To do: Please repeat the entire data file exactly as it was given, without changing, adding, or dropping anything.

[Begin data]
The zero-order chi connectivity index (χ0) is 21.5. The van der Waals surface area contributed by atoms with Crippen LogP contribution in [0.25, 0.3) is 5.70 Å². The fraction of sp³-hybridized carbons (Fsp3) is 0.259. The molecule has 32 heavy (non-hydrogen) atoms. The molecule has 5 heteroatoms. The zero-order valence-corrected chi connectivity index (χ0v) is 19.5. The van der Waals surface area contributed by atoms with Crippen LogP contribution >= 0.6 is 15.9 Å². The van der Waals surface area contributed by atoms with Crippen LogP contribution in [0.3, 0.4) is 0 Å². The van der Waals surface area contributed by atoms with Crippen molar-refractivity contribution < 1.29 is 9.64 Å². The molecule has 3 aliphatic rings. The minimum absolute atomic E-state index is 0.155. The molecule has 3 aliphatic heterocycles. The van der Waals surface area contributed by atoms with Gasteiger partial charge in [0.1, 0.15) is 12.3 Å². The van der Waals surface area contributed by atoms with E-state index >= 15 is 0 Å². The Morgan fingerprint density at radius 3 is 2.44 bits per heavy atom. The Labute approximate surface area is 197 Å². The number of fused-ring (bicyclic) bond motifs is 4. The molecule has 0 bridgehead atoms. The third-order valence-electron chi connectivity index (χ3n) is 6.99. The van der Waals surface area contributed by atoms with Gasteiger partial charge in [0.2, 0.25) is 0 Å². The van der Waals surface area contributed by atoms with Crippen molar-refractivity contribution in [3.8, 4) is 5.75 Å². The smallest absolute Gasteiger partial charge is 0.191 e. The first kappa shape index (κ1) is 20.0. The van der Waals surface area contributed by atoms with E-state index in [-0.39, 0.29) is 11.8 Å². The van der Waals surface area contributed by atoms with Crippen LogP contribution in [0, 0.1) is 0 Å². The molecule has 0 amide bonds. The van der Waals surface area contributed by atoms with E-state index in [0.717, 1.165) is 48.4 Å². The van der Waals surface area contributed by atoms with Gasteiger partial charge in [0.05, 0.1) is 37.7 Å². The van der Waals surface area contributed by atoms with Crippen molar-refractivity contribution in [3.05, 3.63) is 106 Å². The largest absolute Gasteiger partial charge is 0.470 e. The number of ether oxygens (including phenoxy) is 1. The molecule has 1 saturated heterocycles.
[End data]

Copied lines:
The zero-order chi connectivity index (χ0) is 21.5. The van der Waals surface area contributed by atoms with Crippen LogP contribution in [0.25, 0.3) is 5.70 Å². The fraction of sp³-hybridized carbons (Fsp3) is 0.259. The molecule has 32 heavy (non-hydrogen) atoms. The molecule has 5 heteroatoms. The zero-order valence-corrected chi connectivity index (χ0v) is 19.5. The van der Waals surface area contributed by atoms with Crippen LogP contribution >= 0.6 is 15.9 Å². The van der Waals surface area contributed by atoms with Crippen LogP contribution in [0.3, 0.4) is 0 Å². The van der Waals surface area contributed by atoms with Crippen molar-refractivity contribution < 1.29 is 9.64 Å². The molecule has 3 aliphatic rings. The minimum absolute atomic E-state index is 0.155. The molecule has 3 aliphatic heterocycles. The van der Waals surface area contributed by atoms with Gasteiger partial charge in [0.1, 0.15) is 12.3 Å². The van der Waals surface area contributed by atoms with E-state index >= 15 is 0 Å². The Morgan fingerprint density at radius 3 is 2.44 bits per heavy atom. The Labute approximate surface area is 197 Å². The number of fused-ring (bicyclic) bond motifs is 4. The molecule has 0 bridgehead atoms. The third-order valence-electron chi connectivity index (χ3n) is 6.99. The van der Waals surface area contributed by atoms with Gasteiger partial charge in [0.2, 0.25) is 0 Å². The van der Waals surface area contributed by atoms with Crippen molar-refractivity contribution in [3.8, 4) is 5.75 Å². The smallest absolute Gasteiger partial charge is 0.191 e. The first kappa shape index (κ1) is 20.0. The van der Waals surface area contributed by atoms with E-state index in [-0.39, 0.29) is 11.8 Å². The van der Waals surface area contributed by atoms with Crippen LogP contribution in [0, 0.1) is 0 Å². The molecule has 0 amide bonds. The van der Waals surface area contributed by atoms with E-state index in [0.717, 1.165) is 48.4 Å². The van der Waals surface area contributed by atoms with Gasteiger partial charge in [0.05, 0.1) is 37.7 Å². The van der Waals surface area contributed by atoms with Crippen molar-refractivity contribution in [3.05, 3.63) is 106 Å². The largest absolute Gasteiger partial charge is 0.470 e. The number of ether oxygens (including phenoxy) is 1. The molecule has 1 saturated heterocycles.